If you’re anything like me, it doesn’t take much to get distracted during Mass. My mind starts to race on a million unrelated and unimportant things, the sound system starts to act up, or all of a sudden I start to feel rrrreeeeaallllyyyy sleepy… (and none of that even mention my five kids aged 1-10 years old sitting with me in my pew who are also very good at distracting me.)
Maybe you’re better at tuning out the distractions than I am, and maybe you’re not. But either way, one of the simple things you can do to tune in for Mass is to spend a few minutes ahead of time with the readings. This Sunday they are 1 Kings 3:5, 7-12; Romans 8:28-30; and Matthew 13:44-52. You can look them up in your own Bible or read them on the USCCB website.
The tension between staying focused and getting distracted is a good lens through which to see the readings this week.
In the Gospel this Sunday, Jesus focuses on three different images for the Kingdom of God: a treasure, a pearl, and a dragnet. The treasure and the pearl are presented in the same way: the one who sees the value of the Kingdom will hold nothing back to get it. The dragnet, on the other hand, is presented as more of a warning that not everyone will inherit the kingdom. Similarly to the Gospel from last Sunday, there is to be a separation between those who get it and those who don’t – between those who stay focused on the Kingdom (the prized catch) and those who get distracted (those who are tossed back.)
With that in mind, read the first reading. God appears in a dream to the newly installed King of Israel, Solomon, and says ask whatever you want, and I’ll give it to you. Just imagine the possibilities! It would be awfully tempting to get distracted by the chance for a new car, a trip to Disneyland, to help the Oilers to win the Stanley Cup, (or to pray for something more global like world peace or an end to poverty.) Instead, Solomon asked for what he felt he needed the most to accomplish His mission: God’s help to discern how to rule fairly and with moral integrity. So God granted him a gift of wisdom unparalleled anywhere else in the Bible.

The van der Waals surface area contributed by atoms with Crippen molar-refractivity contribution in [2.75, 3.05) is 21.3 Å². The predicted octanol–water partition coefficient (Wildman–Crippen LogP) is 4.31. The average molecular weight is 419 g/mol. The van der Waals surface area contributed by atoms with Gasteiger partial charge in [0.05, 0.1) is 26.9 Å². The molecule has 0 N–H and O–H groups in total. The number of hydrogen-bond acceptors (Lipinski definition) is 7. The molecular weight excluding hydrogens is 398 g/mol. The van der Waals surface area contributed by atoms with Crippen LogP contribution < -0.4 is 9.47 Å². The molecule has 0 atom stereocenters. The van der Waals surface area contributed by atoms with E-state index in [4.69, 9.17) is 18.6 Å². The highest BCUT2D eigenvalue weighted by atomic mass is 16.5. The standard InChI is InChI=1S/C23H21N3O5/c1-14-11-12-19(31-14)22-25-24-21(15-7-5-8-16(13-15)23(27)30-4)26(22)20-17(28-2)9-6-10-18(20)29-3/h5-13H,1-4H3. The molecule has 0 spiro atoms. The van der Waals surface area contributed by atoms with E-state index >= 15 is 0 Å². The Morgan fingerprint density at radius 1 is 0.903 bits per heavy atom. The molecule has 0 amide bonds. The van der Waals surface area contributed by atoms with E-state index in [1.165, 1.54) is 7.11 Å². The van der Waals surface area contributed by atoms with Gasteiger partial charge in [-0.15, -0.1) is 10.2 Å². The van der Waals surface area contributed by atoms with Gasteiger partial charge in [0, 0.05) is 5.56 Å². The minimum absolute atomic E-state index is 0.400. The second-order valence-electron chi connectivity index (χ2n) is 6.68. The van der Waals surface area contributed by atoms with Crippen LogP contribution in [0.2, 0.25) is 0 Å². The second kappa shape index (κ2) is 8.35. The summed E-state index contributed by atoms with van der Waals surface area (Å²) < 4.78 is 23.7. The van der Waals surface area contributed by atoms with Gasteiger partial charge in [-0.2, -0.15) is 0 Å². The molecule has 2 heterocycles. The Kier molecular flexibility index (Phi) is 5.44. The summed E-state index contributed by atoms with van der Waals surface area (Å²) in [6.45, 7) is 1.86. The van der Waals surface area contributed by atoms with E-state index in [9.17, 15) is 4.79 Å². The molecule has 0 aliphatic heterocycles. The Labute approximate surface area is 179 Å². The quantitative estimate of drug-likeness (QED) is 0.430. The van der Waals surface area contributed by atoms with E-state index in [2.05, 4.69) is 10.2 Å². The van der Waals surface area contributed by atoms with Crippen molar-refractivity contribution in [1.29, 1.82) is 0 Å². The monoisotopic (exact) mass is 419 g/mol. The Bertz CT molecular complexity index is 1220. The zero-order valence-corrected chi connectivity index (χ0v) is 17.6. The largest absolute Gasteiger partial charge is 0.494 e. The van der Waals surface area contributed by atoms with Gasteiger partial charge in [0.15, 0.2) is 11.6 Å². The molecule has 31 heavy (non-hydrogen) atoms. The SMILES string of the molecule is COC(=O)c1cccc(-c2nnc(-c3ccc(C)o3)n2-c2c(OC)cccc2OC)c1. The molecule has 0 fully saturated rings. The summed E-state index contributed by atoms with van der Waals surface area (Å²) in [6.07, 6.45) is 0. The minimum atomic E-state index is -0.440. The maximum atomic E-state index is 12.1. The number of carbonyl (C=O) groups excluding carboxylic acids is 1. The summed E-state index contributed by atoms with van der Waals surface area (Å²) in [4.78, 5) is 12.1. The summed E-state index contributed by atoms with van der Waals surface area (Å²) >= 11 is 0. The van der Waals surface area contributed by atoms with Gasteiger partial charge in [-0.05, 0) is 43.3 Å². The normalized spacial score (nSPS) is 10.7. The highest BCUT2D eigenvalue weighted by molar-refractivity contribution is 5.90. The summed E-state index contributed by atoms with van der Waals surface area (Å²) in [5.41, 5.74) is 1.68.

If you look at the Gospel and the first reading side by side, what we see is an invitation. As in the story of Solomon, God is approaching us and asking us what He can do for us – and in response to our hearts desire, He is presenting us the Kingdom of God. He also challenges us to spare nothing in our quest to get it, reminding us that there is no material thing, no relationship, and no experience that will be worth more to us in the end than what He has prepared for each of us in His Kingdom. We need to focus and refocus ourselves on this treasure/pearl each and every day… and be aware of those things which draw us away from Him.
It’s a daunting task, no question. It is however the point of all Christian life: no matter our vocation or state in life, no matter the blessings or challenges placed in our path, and no matter whom we are asked to share this life with, the end goal is always Heaven.
That sounds hard, though, and certainly beyond our own abilities – this is, after all, what Jesus’ death was all about… helping us to accomplish what we can’t do on our own.
Thankfully, while we are asked to put everything into this mission of attaining the Kingdom – heart, soul, mind, and strength – St. Paul is there to remind us that it’s not all about us. Not only have we been made for Heaven (we are destined to be conformed to the image of Christ) – but the second reading reminds us that God conspires everything in our lives and beyond them to work to get us there:
We know that all things work for good for those who love God, who are called according to his purpose. -Romans 8:28
Stay focused… not just on the readings this Sunday, but on the goal. And watch how God conspires the blessings and the struggles in your life to help you reach the purpose for which you have been called: the Kingdom of God.